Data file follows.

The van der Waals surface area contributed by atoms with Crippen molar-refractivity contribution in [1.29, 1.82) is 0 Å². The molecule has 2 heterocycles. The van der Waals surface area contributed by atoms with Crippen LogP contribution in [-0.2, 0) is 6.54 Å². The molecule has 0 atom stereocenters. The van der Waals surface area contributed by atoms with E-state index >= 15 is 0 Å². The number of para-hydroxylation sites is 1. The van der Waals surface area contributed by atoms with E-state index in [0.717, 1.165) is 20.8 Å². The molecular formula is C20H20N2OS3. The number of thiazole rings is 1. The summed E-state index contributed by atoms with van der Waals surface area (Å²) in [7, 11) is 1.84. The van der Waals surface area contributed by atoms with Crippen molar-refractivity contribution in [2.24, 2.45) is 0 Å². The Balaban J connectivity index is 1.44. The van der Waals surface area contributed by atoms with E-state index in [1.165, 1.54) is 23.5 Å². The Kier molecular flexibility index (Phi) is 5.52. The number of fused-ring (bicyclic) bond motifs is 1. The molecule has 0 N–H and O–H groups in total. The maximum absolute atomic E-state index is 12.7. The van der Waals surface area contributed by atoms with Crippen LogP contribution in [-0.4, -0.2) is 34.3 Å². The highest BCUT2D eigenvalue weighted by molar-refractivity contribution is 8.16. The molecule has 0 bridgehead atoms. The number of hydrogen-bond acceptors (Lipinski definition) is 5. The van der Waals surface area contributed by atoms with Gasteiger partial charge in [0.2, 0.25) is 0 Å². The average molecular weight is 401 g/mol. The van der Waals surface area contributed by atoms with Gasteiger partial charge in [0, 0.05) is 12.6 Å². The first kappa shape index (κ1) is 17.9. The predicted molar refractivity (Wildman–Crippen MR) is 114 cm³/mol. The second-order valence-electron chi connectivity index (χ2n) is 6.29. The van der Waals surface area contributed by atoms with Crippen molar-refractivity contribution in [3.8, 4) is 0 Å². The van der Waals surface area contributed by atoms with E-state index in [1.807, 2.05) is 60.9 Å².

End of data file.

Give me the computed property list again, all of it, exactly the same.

The van der Waals surface area contributed by atoms with Crippen molar-refractivity contribution in [1.29, 1.82) is 0 Å². The molecule has 2 heterocycles. The van der Waals surface area contributed by atoms with Crippen LogP contribution in [-0.2, 0) is 6.54 Å². The molecule has 0 atom stereocenters. The van der Waals surface area contributed by atoms with E-state index >= 15 is 0 Å². The number of para-hydroxylation sites is 1. The van der Waals surface area contributed by atoms with E-state index in [0.717, 1.165) is 20.8 Å². The molecular formula is C20H20N2OS3. The number of thiazole rings is 1. The summed E-state index contributed by atoms with van der Waals surface area (Å²) in [7, 11) is 1.84. The van der Waals surface area contributed by atoms with Crippen molar-refractivity contribution in [2.24, 2.45) is 0 Å². The Balaban J connectivity index is 1.44. The van der Waals surface area contributed by atoms with E-state index in [1.165, 1.54) is 23.5 Å². The Kier molecular flexibility index (Phi) is 5.52. The number of fused-ring (bicyclic) bond motifs is 1. The molecule has 0 N–H and O–H groups in total. The maximum absolute atomic E-state index is 12.7. The van der Waals surface area contributed by atoms with Crippen LogP contribution in [-0.4, -0.2) is 34.3 Å². The highest BCUT2D eigenvalue weighted by molar-refractivity contribution is 8.16. The molecule has 0 bridgehead atoms. The number of hydrogen-bond acceptors (Lipinski definition) is 5. The van der Waals surface area contributed by atoms with Gasteiger partial charge in [0.2, 0.25) is 0 Å². The average molecular weight is 401 g/mol. The van der Waals surface area contributed by atoms with Gasteiger partial charge in [0, 0.05) is 12.6 Å². The first kappa shape index (κ1) is 17.9. The predicted molar refractivity (Wildman–Crippen MR) is 114 cm³/mol. The second-order valence-electron chi connectivity index (χ2n) is 6.29. The van der Waals surface area contributed by atoms with Crippen molar-refractivity contribution in [3.8, 4) is 0 Å². The van der Waals surface area contributed by atoms with E-state index in [1.807, 2.05) is 60.9 Å².